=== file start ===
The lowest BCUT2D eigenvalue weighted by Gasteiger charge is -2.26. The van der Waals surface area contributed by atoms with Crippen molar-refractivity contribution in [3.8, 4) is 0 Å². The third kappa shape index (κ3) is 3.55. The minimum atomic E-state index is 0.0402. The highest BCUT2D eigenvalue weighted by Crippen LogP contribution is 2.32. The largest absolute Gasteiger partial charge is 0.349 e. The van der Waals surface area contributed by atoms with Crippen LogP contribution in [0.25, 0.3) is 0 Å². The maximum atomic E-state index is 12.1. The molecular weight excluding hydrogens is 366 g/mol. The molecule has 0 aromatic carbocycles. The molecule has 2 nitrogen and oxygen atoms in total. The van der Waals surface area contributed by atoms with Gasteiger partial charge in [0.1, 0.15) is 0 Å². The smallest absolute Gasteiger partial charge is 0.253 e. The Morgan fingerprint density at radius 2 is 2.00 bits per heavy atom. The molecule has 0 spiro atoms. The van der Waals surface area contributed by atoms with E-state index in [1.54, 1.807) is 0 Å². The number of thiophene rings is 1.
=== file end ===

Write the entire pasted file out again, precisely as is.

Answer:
The lowest BCUT2D eigenvalue weighted by Gasteiger charge is -2.26. The van der Waals surface area contributed by atoms with Crippen molar-refractivity contribution in [3.8, 4) is 0 Å². The third kappa shape index (κ3) is 3.55. The minimum atomic E-state index is 0.0402. The highest BCUT2D eigenvalue weighted by Crippen LogP contribution is 2.32. The largest absolute Gasteiger partial charge is 0.349 e. The van der Waals surface area contributed by atoms with Crippen LogP contribution in [0.25, 0.3) is 0 Å². The maximum atomic E-state index is 12.1. The molecular weight excluding hydrogens is 366 g/mol. The molecule has 0 aromatic carbocycles. The molecule has 2 nitrogen and oxygen atoms in total. The van der Waals surface area contributed by atoms with Gasteiger partial charge in [0.1, 0.15) is 0 Å². The smallest absolute Gasteiger partial charge is 0.253 e. The Morgan fingerprint density at radius 2 is 2.00 bits per heavy atom. The molecule has 0 spiro atoms. The van der Waals surface area contributed by atoms with E-state index in [1.54, 1.807) is 0 Å². The number of thiophene rings is 1.